This year's winter is forecast to cut short an unusually warm autumn weather sooner than it did in previous years as climate change plays havoc with Korea's weather.
The Korea Meteorological Administration said a high-pressure front in the North Pacific should lead to higher-than-usual temperatures in September. From 1981 to 2010, the average temperature that month was between 18 and 22 degrees Celsius.
But a continental high-pressure front is expected to develop sooner than in previous years, leading to lower-than-usual temperatures in November. The average from 1981 to 2010 was between 4 and 12 degrees Celsius.
The North Pacific high-pressure front that brought scorching temperatures this summer will continue until Sept. 10 with warm weather to last until Sept. 20 due to warm southwesterly winds.
Temperatures are then expected to return to the average of between 16 and 21 degrees, bringing typically mild autumn weather. The Arctic Ocean has melted more this year than in previous years, leading to frigid temperatures this winter. The cold Arctic air mass is expected to reach as far south as Siberia, while the region's cold and dry high-pressure front is expected to gain strength, according to weathermen.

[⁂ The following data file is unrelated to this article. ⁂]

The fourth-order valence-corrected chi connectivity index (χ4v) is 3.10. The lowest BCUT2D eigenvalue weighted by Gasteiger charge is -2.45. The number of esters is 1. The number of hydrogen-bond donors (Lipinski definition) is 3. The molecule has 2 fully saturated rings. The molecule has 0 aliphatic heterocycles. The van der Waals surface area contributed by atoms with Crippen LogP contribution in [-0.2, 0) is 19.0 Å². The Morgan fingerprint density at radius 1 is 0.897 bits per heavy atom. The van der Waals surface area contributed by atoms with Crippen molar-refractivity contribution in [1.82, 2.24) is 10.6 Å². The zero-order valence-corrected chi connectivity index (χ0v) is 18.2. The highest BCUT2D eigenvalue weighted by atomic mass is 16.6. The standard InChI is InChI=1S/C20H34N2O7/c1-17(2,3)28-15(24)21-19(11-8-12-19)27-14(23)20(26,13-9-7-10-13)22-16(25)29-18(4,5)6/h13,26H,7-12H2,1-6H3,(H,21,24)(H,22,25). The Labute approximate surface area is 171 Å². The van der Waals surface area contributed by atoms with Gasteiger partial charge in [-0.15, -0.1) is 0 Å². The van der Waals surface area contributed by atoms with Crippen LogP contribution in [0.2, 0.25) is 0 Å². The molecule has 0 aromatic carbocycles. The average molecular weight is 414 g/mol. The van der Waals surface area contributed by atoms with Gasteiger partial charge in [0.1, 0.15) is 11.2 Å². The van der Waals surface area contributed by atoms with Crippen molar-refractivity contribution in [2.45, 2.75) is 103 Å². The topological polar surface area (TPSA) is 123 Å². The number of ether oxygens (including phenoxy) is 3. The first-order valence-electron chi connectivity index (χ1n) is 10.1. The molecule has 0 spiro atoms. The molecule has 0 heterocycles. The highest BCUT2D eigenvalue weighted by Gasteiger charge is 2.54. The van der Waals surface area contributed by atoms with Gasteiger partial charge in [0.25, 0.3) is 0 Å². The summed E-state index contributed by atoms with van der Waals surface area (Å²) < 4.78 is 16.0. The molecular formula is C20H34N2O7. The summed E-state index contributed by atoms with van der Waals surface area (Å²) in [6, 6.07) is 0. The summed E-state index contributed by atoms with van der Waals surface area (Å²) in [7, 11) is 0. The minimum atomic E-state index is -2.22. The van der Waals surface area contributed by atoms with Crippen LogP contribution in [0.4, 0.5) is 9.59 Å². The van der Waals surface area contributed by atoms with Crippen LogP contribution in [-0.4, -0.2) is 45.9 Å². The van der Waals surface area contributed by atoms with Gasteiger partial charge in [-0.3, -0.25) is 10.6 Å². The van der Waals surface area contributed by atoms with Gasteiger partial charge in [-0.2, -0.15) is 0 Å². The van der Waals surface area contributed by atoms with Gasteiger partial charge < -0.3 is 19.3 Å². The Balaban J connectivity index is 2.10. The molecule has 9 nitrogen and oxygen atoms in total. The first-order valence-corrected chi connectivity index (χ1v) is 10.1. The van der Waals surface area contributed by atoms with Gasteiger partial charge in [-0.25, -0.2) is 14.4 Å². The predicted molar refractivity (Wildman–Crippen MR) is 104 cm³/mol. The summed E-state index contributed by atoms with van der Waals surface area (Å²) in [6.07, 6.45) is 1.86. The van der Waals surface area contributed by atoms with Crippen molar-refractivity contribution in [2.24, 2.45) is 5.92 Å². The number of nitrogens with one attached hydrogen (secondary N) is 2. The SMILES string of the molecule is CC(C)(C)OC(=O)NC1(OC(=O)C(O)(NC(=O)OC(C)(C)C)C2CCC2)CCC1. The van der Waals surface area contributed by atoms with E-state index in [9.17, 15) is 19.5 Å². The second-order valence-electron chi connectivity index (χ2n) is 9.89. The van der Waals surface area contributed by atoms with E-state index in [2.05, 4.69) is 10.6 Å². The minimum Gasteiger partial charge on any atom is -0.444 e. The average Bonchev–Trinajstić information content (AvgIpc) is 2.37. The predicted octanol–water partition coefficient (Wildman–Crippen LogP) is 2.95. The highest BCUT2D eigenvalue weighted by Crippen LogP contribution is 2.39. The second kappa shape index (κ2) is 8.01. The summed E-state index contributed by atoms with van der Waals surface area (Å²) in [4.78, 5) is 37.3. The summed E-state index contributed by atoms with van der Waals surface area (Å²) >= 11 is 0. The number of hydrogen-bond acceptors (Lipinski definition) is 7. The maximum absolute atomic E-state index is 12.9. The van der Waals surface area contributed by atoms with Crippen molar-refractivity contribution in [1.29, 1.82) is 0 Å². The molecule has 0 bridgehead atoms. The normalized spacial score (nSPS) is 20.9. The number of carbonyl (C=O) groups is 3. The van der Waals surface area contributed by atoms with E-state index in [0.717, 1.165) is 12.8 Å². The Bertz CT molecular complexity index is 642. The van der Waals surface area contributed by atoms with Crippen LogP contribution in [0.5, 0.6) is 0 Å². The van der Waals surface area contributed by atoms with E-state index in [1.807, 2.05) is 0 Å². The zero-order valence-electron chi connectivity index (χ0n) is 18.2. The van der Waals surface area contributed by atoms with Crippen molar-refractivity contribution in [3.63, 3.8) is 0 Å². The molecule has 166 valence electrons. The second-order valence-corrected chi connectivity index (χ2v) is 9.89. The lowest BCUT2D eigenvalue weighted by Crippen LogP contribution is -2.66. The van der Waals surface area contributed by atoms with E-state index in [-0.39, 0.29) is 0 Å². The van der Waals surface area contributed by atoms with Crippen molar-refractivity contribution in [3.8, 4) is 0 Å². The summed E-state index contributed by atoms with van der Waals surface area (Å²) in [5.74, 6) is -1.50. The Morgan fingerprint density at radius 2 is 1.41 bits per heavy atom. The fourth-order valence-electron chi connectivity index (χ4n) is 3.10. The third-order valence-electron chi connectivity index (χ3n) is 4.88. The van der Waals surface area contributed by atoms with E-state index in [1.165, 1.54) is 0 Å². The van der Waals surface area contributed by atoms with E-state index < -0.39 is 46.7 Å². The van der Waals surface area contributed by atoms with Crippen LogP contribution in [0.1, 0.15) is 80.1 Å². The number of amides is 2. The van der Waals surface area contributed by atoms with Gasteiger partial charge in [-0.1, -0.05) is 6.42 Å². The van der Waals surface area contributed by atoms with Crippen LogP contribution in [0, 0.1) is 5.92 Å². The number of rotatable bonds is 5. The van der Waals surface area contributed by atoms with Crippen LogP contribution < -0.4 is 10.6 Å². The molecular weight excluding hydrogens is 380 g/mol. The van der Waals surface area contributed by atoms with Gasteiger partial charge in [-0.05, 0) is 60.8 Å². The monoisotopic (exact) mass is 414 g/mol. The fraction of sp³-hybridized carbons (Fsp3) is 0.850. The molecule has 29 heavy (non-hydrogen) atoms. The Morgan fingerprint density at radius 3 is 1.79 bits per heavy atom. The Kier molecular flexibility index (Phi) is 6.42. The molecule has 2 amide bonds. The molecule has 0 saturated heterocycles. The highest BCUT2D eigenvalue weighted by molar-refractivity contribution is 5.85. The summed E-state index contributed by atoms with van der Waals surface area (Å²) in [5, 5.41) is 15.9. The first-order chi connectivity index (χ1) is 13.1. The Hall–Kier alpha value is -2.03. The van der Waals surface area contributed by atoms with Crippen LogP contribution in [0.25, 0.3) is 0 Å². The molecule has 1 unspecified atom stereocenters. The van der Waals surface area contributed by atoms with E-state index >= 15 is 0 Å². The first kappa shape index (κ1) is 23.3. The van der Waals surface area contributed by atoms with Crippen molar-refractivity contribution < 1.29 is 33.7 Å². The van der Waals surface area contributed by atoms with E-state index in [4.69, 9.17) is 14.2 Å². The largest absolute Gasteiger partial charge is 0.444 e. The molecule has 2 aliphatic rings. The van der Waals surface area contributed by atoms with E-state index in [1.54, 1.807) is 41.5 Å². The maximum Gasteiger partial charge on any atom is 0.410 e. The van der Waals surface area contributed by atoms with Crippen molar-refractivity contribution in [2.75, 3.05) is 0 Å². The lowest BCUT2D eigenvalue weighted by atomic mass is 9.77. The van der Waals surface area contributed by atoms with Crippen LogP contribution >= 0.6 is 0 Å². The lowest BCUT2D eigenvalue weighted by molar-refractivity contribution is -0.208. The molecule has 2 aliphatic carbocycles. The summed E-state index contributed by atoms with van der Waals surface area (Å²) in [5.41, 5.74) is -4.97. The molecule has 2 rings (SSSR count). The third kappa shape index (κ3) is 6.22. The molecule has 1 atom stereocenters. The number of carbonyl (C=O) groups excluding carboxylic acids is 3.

The KMA also forecast at least one typhoon will affect Korea between September and November. "The ocean temperature around the country is between 26 to 30 degrees Celsius, which is two to four degrees higher than usual," said Kim Hyun-kyung at the KMA. "Such high ocean temperatures could aggravate the situation when typhoons form."